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Wudangzhao Monastery

Last updated by fabiowzgogo at 2015/11/4

Situated in Wudang Valley, about 70 kilometers northeast of the city of Baotou, Wudangzhao Monastery is the largest and best preserved lamasery (i.e., Tibetan Buddhist monastery) in Inner Mongolia Autonomous Region (Inner Mongolia, for short). The lamasery was originally named Bada Gele, which means "White Lotus" in the Tibetan language. The changed name, Wudangzhao Si, means "Willow Tree Monastery" in Mongolian, a reference to the many willow trees that originally surrounded the area of the lamasery, though today the dominant trees in the area are pine and cypress. According to legend, the first living Buddha (these are by definition Lamas, or living Tibetan Buddhas, as in the present-day Dalai Lama), Luobusangjialacuo Lama, selected the site on Mount Ao Bao where the Bada Gele Lamasery would later be erected.

According to the records, Bada Gele Lamasery was built in keeping with general Tibetan temple construction customs (Bada Gele Lamasery cum Wudangzhao Monastery is constructed in the style of Tashilhunpo Lamasery in the city of Shigatse, in Tibet Autonomous Region, aka Tibet) during the reign (CE 1661-1722) of Emperor Kangxi of the Qing Dynasty (CE 1644-1911), though the monastery was restored and expanded - and thus first came into prominence - in CE 1749, during the reign (CE 1735-1796) of Emperor Qianlong, also of the Qing Dynasty).

Down the years, the monastery has undergone many changes and expansions. It is for this reason that the monastery has become the largest such monastery in Inner Mongolia. Built on the slopes of Mount Ao Bao, the monastery is a vast white complex structured on different levels, with the mountain as a backdrop. Nestled among the verdant pine and cypress trees, the white temple takes on an even greater appearance of grandeur.

Covering an area of over 300 mu (a mu corresponds to 666 2/3 square meters*), Wudangzhao Monastery comprises some 2500 rooms, including its various storage facilities. The complex houses 6 halls for chanting Buddhist scriptures, 3 Living Buddha mansions, 1 mausoleum and 1 lama dormitory. All of the buildings belonging to the complex, all of which are arranged in a logical hierarchy in accordance with their various functions, are in a Tibetan-style, flat-roofed design which is generally square, though sometimes rectangular. The color of the overall complex and the various sizes and arrangement of its individual structures all come together to create an impression of internal as well as external harmony, i.e., the buildings are also "at one with nature", which adds to the aesthetic appeal of Wudangzhao Monastery. Set against the verdure of the mountain behind it and the blue skies above it, the white monastery takes on a special, ethereal quality.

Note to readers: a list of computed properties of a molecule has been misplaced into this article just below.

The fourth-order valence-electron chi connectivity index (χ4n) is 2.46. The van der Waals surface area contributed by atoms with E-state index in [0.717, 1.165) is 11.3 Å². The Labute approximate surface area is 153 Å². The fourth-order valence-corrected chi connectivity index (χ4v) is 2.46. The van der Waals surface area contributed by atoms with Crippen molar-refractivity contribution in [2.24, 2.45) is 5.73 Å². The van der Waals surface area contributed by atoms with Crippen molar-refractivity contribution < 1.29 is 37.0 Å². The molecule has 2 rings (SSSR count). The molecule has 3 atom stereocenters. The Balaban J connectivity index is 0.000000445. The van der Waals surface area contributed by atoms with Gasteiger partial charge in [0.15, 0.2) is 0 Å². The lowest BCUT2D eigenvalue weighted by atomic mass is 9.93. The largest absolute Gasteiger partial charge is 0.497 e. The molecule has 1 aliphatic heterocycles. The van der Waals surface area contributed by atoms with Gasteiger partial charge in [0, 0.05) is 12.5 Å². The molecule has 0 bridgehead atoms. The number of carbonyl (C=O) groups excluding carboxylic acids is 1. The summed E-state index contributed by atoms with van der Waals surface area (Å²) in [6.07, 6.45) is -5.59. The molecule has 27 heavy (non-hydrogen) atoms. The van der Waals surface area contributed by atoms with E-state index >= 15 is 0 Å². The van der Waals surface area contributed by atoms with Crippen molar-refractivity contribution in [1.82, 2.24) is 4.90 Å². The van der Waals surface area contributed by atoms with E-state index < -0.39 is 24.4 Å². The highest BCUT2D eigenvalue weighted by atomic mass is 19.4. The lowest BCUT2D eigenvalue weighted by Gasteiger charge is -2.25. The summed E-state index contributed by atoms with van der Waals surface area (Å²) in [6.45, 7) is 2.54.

* Note: 10 mu, as measured today, is equal to 2/3 hectare or roughtly 1.65 U.S. acres. Unfortunately, the measurement has not been uniform throughout history; during the colonial era, the measurement was reckoned at about 15% above its original value, which original value also corresponds to the present-day value of a mu. There is of course a Greek (cyrillic) letter known to students of calculus that is rendered as "mu" (pronounced "mew") in English and which looks slighly like the lower-case English letter "u" and which is sometimes writen simply as "m" (both lower and upper-case), but it has nothing to do with the Chinese area measurement.


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How to Get There?

There are regular buses from the Eastern Railway Station Square in Baotou that service the monastery. It is a 4-hour journey each direction, so overnighting locally is advised.

Ticket Price:

Opening Hours:

From 8:00AM to 6:00PM, daily.

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The annual Spring Sacrifice ceremony is held at the monastery on March 21st of the lunar calendar. On this date, devotees in droves descend on the monastery in order to pay their respects, to make sacrifices, burn incense, and to present Hada (Hada is a narrow strip of silk or cotton carried in a special pouch (the Hada pouch) and used as a greeting gift, and though the Hada itself is not of great intrinsic value, its symbolic value in the tradition-rich nomadic Mongolian culture - where everything had to be carried so as not to interfere with the horseman's free movement, necessitating "abbreviated" versions of everything, including the all-important greeting gift - is immeasureable… Hada continues to be the same thin strip of silk or cotton, even where nomadic culture has given way to city life, as cultural traditions possess a self-perpetuating force).

The Spring Sacrifice ceremony has a secular side as well, where the traditional Mongolian "manly sports" of horseracing, archery and wrestling unfold to the immense delight of the spectators.


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